This is interesting.
Earlier this week Jim Harbaugh said that he’d like to see Michigan basketball forward Isaiah Livers play football at Michigan.
“I’ll just put this out there, if Isaiah Livers is a basketball player that likes to watch football, at some point, I’d love to get him an opportunity to play football! Isaiah Livers, the sixth-man on our basketball team here at Michigan right now – tight end would be a heckuva position (for him).”
“When I had seen that, I sent it to my dad and he said, ‘I told you so,’” Livers said. “I used to play football back in high school — my freshman year. My dad made me put it down, because I was getting too tall,” Livers said about Harbaugh’s comments.
“Always — I’m always open to playing any sport,” Livers said.
While Livers said he’s open to playing another spot, that doesn’t mean he will. However, Livers is leaving the door open and now we will see if this was just a fun thought Harbaugh had on his podcast or if he truly wants to put Livers on the football team.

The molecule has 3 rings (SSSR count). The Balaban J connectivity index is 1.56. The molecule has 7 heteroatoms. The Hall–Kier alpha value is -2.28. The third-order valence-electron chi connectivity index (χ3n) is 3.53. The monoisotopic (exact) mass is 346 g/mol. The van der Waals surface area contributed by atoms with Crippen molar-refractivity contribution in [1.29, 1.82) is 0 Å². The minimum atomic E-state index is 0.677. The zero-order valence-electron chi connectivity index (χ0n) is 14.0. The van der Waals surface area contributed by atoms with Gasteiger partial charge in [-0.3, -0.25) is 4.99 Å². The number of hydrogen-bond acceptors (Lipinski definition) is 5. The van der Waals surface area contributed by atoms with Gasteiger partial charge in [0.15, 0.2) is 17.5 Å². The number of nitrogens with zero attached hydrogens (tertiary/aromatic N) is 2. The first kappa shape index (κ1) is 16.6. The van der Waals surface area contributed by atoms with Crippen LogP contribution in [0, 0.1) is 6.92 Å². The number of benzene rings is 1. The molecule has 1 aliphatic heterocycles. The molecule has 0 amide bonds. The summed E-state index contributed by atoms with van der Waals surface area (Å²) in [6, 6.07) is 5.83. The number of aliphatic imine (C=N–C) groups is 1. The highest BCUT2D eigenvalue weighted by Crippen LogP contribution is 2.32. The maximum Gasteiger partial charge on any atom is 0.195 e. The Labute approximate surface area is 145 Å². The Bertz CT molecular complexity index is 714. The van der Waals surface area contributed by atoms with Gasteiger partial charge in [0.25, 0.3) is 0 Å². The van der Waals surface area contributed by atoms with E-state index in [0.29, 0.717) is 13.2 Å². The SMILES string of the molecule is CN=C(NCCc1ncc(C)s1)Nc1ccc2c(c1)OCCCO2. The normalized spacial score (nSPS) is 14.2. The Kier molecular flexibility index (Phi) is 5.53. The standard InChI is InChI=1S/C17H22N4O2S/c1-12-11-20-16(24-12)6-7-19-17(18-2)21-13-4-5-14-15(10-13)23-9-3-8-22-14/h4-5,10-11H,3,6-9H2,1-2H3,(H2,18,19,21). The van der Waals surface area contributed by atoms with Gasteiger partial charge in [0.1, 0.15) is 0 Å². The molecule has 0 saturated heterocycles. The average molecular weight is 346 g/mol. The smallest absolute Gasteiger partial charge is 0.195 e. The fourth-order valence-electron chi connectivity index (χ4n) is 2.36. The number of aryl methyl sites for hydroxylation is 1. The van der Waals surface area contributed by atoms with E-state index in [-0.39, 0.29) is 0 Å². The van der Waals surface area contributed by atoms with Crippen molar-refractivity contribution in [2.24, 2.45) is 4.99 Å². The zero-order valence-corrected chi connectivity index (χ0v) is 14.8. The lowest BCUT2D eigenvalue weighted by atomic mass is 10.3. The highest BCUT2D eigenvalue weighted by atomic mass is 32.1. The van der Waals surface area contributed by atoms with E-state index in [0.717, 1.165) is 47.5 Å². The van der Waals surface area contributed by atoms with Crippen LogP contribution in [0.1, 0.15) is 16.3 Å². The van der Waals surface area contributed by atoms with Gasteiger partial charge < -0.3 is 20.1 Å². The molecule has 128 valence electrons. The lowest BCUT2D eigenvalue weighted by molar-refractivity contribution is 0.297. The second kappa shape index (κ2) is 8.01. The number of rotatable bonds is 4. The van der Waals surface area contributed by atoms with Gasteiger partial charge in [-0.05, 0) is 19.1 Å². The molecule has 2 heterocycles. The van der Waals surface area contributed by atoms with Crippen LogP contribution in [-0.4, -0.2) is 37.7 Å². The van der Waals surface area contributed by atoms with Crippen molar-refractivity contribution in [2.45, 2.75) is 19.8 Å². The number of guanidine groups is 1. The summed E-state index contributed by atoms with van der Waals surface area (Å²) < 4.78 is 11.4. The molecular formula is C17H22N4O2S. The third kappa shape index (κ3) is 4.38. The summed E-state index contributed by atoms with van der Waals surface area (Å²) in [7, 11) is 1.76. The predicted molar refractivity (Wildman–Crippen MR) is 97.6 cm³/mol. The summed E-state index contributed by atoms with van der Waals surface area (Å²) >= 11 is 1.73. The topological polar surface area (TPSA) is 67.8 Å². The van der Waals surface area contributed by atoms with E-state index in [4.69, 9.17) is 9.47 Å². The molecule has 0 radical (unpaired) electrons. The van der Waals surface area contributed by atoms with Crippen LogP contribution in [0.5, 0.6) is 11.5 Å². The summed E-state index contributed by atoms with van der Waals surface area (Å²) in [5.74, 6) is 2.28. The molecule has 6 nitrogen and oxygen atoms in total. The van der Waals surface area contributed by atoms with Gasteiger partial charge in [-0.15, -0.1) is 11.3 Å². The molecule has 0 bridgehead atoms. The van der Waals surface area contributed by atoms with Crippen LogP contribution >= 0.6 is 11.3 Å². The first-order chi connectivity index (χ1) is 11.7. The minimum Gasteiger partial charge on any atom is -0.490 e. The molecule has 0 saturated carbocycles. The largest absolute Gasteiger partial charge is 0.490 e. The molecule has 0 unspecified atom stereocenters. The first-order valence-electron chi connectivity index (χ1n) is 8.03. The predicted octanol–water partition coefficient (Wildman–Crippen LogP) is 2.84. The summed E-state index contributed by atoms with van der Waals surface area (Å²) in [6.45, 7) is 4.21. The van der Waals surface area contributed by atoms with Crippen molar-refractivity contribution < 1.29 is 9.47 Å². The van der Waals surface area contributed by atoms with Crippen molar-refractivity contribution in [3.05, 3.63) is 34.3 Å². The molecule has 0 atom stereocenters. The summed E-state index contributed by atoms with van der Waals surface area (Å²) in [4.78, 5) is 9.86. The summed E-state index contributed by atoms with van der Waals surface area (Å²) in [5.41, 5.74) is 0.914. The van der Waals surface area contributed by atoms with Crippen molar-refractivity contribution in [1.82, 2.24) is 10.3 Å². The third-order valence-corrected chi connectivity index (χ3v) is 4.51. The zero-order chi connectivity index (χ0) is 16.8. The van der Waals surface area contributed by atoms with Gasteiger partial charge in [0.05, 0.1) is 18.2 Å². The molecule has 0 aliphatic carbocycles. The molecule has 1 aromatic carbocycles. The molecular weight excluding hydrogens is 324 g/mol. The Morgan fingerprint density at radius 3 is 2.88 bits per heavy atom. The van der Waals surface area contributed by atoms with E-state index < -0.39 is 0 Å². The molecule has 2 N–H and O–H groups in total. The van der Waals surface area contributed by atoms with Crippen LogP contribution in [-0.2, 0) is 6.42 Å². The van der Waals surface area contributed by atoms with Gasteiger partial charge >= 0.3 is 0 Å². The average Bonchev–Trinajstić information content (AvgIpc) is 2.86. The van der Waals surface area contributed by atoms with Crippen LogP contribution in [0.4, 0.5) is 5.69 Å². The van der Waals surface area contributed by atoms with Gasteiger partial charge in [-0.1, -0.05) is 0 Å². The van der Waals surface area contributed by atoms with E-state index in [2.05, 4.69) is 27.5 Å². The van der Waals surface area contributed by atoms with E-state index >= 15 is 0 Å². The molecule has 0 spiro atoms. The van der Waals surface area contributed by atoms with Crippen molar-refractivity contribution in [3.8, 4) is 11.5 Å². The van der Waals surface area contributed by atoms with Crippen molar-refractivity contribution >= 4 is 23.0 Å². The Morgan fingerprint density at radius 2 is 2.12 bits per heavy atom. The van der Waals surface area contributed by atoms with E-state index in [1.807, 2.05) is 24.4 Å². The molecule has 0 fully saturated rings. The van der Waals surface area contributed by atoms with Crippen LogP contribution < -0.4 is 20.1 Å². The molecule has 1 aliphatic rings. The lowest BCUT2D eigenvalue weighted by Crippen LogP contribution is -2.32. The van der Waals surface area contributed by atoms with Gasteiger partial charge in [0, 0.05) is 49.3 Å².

Livers stands 6-8 220 with good speed and even better vertical ability. On paper, Livers seems like he could be a dangerous addition on the football field if he can catch the football consistently.
Without factoring in who the other tight ends are on the Michigan roster and how good they are, the idea that Livers could play football for Michigan isn’t crazy whatsoever.
There’s been plenty of precedent through the years where collegiate basketball players make the jump from basketball to football and become two-sport athletes. Marquee names such as Tony Gonzalez, Julius Peppers, Jimmy Graham, Julius Thomas, Antonio Gates all excelled in both sports and turned out to be great NFL players.
The sport of basketball is obviously much different than football but hoops still requires a high level of conditioning, weight training, hand-eye coordination, the catching of an object that’s a... ball. Basketball requires a player to get open against a defender, they have to use their vertical ability, among other similar traits that can provide a helpful transition from one sport to the other.
Football has more nuances and complexities, we don’t know how Livers would handle any of them, but Harbaugh thinking outside of the box is not only fun, but it’s smart. Bring in talent however you can find it, even if it’s a basketball player at U of M.
This may be the last we hear about Livers and Michigan football in the same sentence, or it may be the beginning.